Black Ash Swamp has given birth to a new or perhaps very ancient legacy; a curse that has befallen upon a small town in Connecticut: The Hookman of Black Ash Swamp. A curse dating back to the ancient Indians and early pioneer explorers… The Hookman is a mythical swamp creature with a very unique power. When he hooks people, they don’t just simply die. Anyone who encounters The Hookman vanishes completely, so no trace of their life is left. Anything they’ve ever owned, anything they’ve ever written, anything they’ve ever done, disappears and no one knows they’ve ever existed. Not even their own parents… Zachary Hartman is a popular boy in the sixth grade. Even though he is a year older than Lynn, they become fast friends when he rescues her from being eaten by a huge snapping turtle. Yet Lynn is unable to save him when The Hookman emerges from the water and scratches Zachary’s arm. The wound is far more serious than it appears. Zachary keeps vanishing from sight against his will. He and Lynn are in a race against time to confront The Hookman and kill him before Zachary is gone and forgotten completely…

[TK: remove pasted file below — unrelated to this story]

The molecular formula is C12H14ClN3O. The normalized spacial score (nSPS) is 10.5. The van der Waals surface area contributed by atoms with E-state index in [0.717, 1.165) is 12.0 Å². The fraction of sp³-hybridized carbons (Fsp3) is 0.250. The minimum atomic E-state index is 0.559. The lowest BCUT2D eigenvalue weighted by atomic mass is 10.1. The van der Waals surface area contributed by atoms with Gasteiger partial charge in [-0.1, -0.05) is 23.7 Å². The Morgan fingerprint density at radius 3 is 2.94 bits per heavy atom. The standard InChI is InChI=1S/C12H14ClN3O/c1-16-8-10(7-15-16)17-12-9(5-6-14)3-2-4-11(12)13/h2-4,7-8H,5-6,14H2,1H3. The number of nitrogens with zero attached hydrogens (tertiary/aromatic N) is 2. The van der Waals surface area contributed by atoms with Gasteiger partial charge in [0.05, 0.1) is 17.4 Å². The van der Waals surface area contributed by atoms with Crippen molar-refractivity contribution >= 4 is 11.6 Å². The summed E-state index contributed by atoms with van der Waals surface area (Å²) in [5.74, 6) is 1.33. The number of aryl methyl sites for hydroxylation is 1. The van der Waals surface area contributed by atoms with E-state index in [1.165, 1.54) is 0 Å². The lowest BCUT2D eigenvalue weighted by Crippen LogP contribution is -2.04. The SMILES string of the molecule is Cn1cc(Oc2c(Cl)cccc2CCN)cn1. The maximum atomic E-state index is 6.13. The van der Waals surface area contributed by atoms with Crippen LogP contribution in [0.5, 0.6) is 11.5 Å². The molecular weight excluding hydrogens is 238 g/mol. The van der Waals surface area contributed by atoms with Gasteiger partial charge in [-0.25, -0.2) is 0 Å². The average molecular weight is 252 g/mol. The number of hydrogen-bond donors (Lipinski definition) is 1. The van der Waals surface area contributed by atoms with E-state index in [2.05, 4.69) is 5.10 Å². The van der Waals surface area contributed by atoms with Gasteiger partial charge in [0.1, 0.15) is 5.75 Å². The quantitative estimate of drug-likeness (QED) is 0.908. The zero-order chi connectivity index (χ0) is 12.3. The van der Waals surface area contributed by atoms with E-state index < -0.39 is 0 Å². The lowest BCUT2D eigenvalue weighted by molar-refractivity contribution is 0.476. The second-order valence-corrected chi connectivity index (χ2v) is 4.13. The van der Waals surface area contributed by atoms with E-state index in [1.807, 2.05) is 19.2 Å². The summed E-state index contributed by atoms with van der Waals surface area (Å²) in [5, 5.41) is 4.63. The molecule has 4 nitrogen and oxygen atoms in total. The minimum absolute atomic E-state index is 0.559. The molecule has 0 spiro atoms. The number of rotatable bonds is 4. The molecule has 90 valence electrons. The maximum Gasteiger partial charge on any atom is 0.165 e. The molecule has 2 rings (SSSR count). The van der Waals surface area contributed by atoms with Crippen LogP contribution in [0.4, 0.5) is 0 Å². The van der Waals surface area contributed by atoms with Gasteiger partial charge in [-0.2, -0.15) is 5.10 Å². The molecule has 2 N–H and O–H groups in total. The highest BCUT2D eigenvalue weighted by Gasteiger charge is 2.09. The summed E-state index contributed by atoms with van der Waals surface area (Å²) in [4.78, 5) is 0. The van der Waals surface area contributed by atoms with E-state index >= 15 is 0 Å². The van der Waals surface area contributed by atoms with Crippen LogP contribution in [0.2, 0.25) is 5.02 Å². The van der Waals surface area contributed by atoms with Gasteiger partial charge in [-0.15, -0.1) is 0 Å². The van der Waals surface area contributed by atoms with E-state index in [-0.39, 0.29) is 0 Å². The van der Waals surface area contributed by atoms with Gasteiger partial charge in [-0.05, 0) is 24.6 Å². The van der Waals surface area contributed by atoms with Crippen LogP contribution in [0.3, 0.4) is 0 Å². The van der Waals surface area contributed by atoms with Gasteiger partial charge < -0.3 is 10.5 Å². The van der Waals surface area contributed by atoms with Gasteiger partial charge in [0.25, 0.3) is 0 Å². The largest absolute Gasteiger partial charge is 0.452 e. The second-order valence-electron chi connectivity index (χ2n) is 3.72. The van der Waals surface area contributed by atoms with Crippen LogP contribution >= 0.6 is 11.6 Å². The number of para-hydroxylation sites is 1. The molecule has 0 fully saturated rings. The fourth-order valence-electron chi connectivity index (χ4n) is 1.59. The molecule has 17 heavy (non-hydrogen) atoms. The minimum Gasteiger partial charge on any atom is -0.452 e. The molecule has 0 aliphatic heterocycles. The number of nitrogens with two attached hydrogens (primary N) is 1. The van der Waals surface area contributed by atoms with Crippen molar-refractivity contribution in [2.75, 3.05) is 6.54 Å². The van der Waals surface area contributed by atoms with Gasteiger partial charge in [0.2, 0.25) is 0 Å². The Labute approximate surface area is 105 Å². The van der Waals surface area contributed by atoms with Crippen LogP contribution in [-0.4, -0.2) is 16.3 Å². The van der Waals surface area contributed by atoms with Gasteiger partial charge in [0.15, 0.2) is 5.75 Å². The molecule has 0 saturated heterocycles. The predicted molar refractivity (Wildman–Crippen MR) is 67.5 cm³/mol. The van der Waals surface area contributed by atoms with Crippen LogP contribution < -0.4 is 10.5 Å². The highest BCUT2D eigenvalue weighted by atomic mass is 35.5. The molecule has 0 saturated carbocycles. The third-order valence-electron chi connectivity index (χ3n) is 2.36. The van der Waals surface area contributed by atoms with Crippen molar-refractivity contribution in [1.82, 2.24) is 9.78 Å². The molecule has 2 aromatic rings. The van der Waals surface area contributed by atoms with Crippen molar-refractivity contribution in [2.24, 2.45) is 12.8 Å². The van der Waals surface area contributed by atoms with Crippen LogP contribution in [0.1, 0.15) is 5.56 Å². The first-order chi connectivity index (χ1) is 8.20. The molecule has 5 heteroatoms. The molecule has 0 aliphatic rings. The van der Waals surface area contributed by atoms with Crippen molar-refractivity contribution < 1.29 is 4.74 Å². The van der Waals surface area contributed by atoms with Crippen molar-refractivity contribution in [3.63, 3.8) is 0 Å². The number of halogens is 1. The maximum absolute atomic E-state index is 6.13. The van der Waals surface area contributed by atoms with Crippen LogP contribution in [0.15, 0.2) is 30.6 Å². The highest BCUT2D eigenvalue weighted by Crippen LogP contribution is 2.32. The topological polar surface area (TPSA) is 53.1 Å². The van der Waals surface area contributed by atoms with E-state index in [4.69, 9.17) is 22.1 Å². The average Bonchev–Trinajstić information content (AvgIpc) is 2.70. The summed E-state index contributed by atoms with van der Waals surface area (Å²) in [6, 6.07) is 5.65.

Remember the Hookman? The first time I ever heard a variant of this story, it was a foggy night, and my parents and I were sitting in traffic on a two lane highway. There was an accident up ahead, and it was damn hard for emergency services to get out there to clear the road. My mom decided that this was the perfect moment to tell her seven year old creepy stories. It’s one of those memories that really sticks. I’m not the only one — the Hookman has long since been an urban legend (it was even featured in the movie Urban Legend — Joshua Jackson’s character died a grisly death), and Sam and Dean of Supernatural have gone up against them.
The Hookman Legacy takes advantage of the popularity of the modern day fairy tale. It’s deceptively slow at the beginning. Bernard takes her time weaving a creepy story based on a legend most people know. The heroine is a child poised to become a teenager, thus almost ready to leave behind any odd fears of that which goes bump in the night — almost ready, but not quite. I read this in one afternoon on a rainy day, and it’s an excellent way to spend a quiet afternoon.
Hayley Bernard lives in Philadelphia, where she writes and paints. The Hookman Legacy was published by SNM Publishing.